Writing and games of course have a long-standing connection. Opening books at random to find divine guidance about the future—a practice known as bibliomancy—was popular throughout the Middle Ages. Writing correspondence poems, where one person starts by writing a stanza and the other replies with their own verse, was a much-loved pastime in aristocratic salons of the 18th century. And by the 19th century, families were playing games of writing in a still familiar admixture of Horace’s dictum of “instruct and delight.”
Not until the boom of magazine and newspaper writing of the 1920s did advice givers begin talking about the “writing game” as something you had to get into, by which of course they meant the business of writing. “Can you write stories?” asked the Canadian journalist and pulp novelist H. Bedford-Jones in his 1922 handbook, The Fiction Business. “Of course you can. It’s the simplest thing on earth to do.” But, he warned, “you must know something about the game, and the rudiments of the business; it is a business.” The game of writing was still very much about the bullion.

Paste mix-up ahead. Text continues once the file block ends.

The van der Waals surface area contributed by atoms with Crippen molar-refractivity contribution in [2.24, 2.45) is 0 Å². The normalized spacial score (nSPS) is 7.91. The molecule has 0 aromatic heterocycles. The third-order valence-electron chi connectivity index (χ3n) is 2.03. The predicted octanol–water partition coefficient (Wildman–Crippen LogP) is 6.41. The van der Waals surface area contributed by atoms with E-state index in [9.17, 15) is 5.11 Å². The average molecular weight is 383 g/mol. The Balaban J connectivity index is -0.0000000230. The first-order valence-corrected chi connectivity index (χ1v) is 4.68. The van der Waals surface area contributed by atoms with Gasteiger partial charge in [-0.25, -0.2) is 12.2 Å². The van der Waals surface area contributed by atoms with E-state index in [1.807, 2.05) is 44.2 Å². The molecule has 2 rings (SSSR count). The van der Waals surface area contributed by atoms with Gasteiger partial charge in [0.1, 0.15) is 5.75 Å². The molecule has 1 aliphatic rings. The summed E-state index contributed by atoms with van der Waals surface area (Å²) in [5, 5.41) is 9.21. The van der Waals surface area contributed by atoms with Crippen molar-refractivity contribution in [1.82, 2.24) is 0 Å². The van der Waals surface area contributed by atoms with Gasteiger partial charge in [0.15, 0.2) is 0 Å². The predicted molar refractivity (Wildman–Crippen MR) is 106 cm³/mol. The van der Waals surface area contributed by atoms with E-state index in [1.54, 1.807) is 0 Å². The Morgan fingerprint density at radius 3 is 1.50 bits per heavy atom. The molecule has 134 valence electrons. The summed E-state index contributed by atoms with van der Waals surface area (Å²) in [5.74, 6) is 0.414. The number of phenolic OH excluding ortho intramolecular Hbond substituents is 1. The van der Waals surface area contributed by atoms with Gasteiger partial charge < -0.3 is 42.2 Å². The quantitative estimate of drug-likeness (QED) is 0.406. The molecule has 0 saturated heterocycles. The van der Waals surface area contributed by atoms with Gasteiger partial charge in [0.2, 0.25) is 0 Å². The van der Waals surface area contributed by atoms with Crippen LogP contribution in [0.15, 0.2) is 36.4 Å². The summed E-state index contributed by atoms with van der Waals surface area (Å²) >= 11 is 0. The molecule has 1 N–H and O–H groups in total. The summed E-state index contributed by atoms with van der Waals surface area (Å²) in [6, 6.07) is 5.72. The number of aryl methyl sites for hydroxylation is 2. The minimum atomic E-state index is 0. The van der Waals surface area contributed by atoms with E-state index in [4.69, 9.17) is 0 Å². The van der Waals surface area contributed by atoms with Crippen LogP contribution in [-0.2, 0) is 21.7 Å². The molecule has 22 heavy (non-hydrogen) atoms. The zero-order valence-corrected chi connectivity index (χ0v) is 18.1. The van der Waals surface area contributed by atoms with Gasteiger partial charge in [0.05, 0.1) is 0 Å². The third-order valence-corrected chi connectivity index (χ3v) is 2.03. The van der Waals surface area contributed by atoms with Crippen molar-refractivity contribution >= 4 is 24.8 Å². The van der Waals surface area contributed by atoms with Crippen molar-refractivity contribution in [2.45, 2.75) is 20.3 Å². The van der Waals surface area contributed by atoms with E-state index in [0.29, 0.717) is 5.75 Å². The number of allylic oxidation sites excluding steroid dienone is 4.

Graham is well versed in these past practices. She doesn’t oversimplify matters and announce that we have entered new terrain without first carefully checking over her shoulder. Nevertheless, she wants us to see how gamification has introduced a fundamentally new world of writing, adjacent to but very different from the one where authors, agents, editors, and marketers swirl over the island of Manhattan spreading their creative wings and flexing their possessive talons as they fill their coffers.